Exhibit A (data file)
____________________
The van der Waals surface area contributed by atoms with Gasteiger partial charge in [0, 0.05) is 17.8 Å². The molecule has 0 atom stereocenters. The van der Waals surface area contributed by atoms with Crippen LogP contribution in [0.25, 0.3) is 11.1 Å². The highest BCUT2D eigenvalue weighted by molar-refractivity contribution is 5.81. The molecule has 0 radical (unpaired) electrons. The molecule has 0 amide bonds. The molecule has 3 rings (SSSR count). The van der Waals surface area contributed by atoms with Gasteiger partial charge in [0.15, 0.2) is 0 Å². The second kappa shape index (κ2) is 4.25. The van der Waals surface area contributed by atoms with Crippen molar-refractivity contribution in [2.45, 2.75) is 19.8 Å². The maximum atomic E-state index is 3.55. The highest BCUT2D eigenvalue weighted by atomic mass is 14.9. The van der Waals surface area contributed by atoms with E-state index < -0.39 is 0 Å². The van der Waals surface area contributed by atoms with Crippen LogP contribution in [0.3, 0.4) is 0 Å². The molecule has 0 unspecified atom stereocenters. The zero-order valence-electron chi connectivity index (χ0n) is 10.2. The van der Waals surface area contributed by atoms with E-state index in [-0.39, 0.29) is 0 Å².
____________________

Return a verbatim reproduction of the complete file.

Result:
The van der Waals surface area contributed by atoms with Gasteiger partial charge in [0, 0.05) is 17.8 Å². The molecule has 0 atom stereocenters. The van der Waals surface area contributed by atoms with Crippen LogP contribution in [0.25, 0.3) is 11.1 Å². The highest BCUT2D eigenvalue weighted by molar-refractivity contribution is 5.81. The molecule has 0 radical (unpaired) electrons. The molecule has 0 amide bonds. The molecule has 3 rings (SSSR count). The van der Waals surface area contributed by atoms with Gasteiger partial charge in [0.15, 0.2) is 0 Å². The second kappa shape index (κ2) is 4.25. The van der Waals surface area contributed by atoms with Crippen molar-refractivity contribution in [2.45, 2.75) is 19.8 Å². The maximum atomic E-state index is 3.55. The highest BCUT2D eigenvalue weighted by atomic mass is 14.9. The van der Waals surface area contributed by atoms with E-state index < -0.39 is 0 Å². The van der Waals surface area contributed by atoms with Crippen LogP contribution in [0.3, 0.4) is 0 Å². The molecule has 0 unspecified atom stereocenters. The zero-order valence-electron chi connectivity index (χ0n) is 10.2. The van der Waals surface area contributed by atoms with E-state index in [-0.39, 0.29) is 0 Å².